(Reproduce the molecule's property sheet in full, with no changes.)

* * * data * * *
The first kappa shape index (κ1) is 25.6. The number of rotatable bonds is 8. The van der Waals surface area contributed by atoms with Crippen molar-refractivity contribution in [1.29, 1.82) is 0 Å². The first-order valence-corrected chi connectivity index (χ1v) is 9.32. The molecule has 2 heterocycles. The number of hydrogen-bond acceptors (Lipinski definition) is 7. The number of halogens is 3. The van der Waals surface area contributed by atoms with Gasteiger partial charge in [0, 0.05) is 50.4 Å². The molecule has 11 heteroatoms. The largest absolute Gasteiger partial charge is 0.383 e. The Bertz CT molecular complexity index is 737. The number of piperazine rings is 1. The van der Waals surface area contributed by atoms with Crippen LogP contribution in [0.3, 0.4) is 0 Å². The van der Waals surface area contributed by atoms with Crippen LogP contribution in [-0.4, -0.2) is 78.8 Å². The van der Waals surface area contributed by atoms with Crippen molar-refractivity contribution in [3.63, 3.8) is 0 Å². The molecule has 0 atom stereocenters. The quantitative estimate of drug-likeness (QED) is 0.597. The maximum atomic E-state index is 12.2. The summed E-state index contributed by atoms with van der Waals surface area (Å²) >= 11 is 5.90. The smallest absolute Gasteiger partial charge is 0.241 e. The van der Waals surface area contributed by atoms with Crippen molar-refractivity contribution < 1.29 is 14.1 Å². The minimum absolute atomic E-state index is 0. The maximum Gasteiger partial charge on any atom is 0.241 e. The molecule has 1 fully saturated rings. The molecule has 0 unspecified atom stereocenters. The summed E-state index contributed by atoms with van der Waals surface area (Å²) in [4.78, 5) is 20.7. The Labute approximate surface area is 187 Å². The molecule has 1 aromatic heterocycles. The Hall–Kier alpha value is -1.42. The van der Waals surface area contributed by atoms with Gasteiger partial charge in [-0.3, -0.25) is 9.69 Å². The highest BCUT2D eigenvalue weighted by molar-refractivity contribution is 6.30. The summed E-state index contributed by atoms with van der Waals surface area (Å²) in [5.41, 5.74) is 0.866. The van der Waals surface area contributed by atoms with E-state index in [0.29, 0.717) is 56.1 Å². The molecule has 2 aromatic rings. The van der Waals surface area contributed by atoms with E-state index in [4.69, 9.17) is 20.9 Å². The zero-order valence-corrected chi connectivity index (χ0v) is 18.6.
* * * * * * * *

The first kappa shape index (κ1) is 25.6. The number of rotatable bonds is 8. The van der Waals surface area contributed by atoms with Crippen molar-refractivity contribution in [1.29, 1.82) is 0 Å². The first-order valence-corrected chi connectivity index (χ1v) is 9.32. The molecule has 2 heterocycles. The number of hydrogen-bond acceptors (Lipinski definition) is 7. The number of halogens is 3. The van der Waals surface area contributed by atoms with Gasteiger partial charge in [0, 0.05) is 50.4 Å². The molecule has 11 heteroatoms. The largest absolute Gasteiger partial charge is 0.383 e. The Bertz CT molecular complexity index is 737. The number of piperazine rings is 1. The van der Waals surface area contributed by atoms with Crippen LogP contribution in [0.3, 0.4) is 0 Å². The van der Waals surface area contributed by atoms with Crippen LogP contribution in [-0.4, -0.2) is 78.8 Å². The van der Waals surface area contributed by atoms with Crippen molar-refractivity contribution in [3.63, 3.8) is 0 Å². The molecule has 0 atom stereocenters. The quantitative estimate of drug-likeness (QED) is 0.597. The maximum atomic E-state index is 12.2. The summed E-state index contributed by atoms with van der Waals surface area (Å²) >= 11 is 5.90. The smallest absolute Gasteiger partial charge is 0.241 e. The van der Waals surface area contributed by atoms with Crippen molar-refractivity contribution < 1.29 is 14.1 Å². The minimum absolute atomic E-state index is 0. The maximum Gasteiger partial charge on any atom is 0.241 e. The molecule has 1 fully saturated rings. The molecule has 0 unspecified atom stereocenters. The summed E-state index contributed by atoms with van der Waals surface area (Å²) in [4.78, 5) is 20.7. The Labute approximate surface area is 187 Å². The molecule has 1 aromatic heterocycles. The Hall–Kier alpha value is -1.42. The van der Waals surface area contributed by atoms with Gasteiger partial charge in [-0.3, -0.25) is 9.69 Å². The highest BCUT2D eigenvalue weighted by molar-refractivity contribution is 6.30. The summed E-state index contributed by atoms with van der Waals surface area (Å²) in [5.41, 5.74) is 0.866. The van der Waals surface area contributed by atoms with E-state index in [0.29, 0.717) is 56.1 Å². The molecule has 2 aromatic rings. The van der Waals surface area contributed by atoms with E-state index in [4.69, 9.17) is 20.9 Å². The zero-order valence-corrected chi connectivity index (χ0v) is 18.6.